This spring, the Food and Drug Administration approved Kybella, an injectable deoxycholic-acid treatment designed to eliminate “submental fat”—known to the rest of us as a double chin (or an “at-risk chin,” as Amy Schumer says in her interview on Ellen, below.)
Cosmetic surgeons and dermatologists say Kybella is easier and less invasive than liposuction or surgery, previously the only options to get rid of chin fat.
Here’s how it works:
How it’s used: Kybella is injected into the skin below the chin; the deoxycholic acid absorbs and destroys fat cells. (At this point, it’s approved only for small areas of fat under the chin.)
Treatment: The treatment typically takes two or three sessions a few weeks apart. At each visit, patients receive an average of 20 small injections, a procedure that takes 15 to 20 minutes.
Pain: A few people who have received Kybella told us that the injections were more uncomfortable than getting Botox or other fillers and that they experienced stinging or burning for a short while after. A numbing cream is typically applied beforehand to ease the pain; a local anesthetic also can be administered prior to the injections. Ice is usually put on the area following the procedure.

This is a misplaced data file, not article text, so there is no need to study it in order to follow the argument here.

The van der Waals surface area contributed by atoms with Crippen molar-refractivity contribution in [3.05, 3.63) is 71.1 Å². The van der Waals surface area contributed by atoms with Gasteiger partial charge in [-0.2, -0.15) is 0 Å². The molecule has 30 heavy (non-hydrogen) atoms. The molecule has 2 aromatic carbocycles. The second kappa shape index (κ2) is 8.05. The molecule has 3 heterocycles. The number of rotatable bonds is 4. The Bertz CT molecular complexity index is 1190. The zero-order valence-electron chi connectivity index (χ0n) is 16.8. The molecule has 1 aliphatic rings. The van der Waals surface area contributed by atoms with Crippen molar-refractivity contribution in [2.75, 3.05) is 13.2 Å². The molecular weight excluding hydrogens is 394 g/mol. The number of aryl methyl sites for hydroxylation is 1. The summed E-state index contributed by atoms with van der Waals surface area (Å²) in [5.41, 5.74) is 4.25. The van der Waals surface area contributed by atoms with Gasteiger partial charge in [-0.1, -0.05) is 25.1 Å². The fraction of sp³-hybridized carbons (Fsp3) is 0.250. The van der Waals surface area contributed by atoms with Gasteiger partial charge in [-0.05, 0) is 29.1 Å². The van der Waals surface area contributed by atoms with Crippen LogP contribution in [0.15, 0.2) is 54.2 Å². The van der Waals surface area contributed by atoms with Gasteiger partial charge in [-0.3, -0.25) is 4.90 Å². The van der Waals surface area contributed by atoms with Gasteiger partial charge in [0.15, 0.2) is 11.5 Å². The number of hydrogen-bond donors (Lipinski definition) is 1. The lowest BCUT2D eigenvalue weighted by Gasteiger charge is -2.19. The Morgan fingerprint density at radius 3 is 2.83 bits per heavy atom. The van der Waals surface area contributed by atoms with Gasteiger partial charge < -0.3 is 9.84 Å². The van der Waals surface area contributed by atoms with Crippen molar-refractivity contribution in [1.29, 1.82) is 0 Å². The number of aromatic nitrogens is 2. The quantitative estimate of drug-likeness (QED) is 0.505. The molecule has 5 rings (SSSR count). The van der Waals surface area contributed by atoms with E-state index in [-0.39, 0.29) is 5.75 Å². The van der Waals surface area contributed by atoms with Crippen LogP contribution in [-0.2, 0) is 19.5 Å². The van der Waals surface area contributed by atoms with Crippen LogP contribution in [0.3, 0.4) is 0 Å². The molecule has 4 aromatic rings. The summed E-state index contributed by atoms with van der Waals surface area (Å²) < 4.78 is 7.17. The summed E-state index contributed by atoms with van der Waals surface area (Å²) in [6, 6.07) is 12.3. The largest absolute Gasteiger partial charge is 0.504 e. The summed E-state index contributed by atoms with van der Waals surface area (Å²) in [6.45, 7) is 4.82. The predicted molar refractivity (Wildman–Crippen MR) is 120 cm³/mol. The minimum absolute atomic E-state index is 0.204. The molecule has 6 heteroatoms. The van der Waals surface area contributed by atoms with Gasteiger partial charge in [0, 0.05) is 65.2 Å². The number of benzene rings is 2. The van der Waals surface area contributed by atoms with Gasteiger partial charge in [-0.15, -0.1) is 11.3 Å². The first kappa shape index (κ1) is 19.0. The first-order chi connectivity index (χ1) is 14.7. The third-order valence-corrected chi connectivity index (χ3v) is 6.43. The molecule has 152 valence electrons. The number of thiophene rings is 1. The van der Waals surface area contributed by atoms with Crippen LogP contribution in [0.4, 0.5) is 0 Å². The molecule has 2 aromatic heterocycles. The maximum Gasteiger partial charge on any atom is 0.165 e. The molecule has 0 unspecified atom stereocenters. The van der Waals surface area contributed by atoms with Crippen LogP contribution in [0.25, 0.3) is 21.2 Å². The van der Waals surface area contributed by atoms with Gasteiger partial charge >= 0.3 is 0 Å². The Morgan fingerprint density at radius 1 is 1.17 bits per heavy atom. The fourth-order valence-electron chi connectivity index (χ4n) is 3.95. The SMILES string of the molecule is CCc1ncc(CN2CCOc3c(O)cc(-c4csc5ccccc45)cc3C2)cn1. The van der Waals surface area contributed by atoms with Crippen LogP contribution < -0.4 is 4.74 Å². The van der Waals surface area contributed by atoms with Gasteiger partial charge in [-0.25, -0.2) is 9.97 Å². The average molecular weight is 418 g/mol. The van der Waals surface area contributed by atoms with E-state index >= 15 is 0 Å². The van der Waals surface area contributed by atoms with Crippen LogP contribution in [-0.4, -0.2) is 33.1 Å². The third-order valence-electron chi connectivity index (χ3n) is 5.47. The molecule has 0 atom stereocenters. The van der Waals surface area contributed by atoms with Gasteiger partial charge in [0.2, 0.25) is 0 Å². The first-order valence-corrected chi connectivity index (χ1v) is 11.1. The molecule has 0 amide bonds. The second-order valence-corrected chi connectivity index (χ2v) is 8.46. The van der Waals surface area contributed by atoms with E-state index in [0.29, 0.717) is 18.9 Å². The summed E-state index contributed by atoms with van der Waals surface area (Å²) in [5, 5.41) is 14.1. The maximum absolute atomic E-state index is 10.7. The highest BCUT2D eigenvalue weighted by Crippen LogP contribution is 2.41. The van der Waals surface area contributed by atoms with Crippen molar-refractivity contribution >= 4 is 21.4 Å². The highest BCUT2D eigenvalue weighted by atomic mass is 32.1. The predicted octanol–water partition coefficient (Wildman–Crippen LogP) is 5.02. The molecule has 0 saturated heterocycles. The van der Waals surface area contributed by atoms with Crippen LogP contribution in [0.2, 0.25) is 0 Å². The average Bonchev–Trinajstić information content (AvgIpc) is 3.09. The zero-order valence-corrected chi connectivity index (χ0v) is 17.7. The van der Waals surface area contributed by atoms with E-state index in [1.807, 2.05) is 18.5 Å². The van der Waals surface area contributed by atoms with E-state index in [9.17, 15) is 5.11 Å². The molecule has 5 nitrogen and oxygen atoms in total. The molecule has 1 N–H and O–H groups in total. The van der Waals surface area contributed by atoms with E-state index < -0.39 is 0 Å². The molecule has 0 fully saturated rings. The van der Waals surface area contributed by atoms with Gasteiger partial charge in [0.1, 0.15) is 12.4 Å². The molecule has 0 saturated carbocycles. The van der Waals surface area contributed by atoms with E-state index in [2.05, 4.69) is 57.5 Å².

Recovery: “I was slightly sore afterwards,” says a patient we’ll call Laura for privacy reasons. “I was swollen for a few days.” Swelling is a normal side effect—so a word to the wise: Don’t plan any major events or photographs for several days. Says another patient we’ll call Elizabeth: “The swelling with Kybella was not something I could hide. For about three days, I looked a little like a bullfrog, then that slowly went away over the next two weeks.” Slight numbness can also occur for a few days.
Results: Don’t expect to walk out and have no double chin—the results take time. “I saw only mild improvement one to two weeks later,” says Laura. “But results were definitely noticeable at one month, and I was pleased.” The best time to gauge the outcome, experts say, is two to three months after the first treatment.
Cost: Kybella is expensive, mainly because it’s new and demand is growing. Expect to pay $1,200 to $4,000.
This article appears in our November 2015 issue of Washingtonian.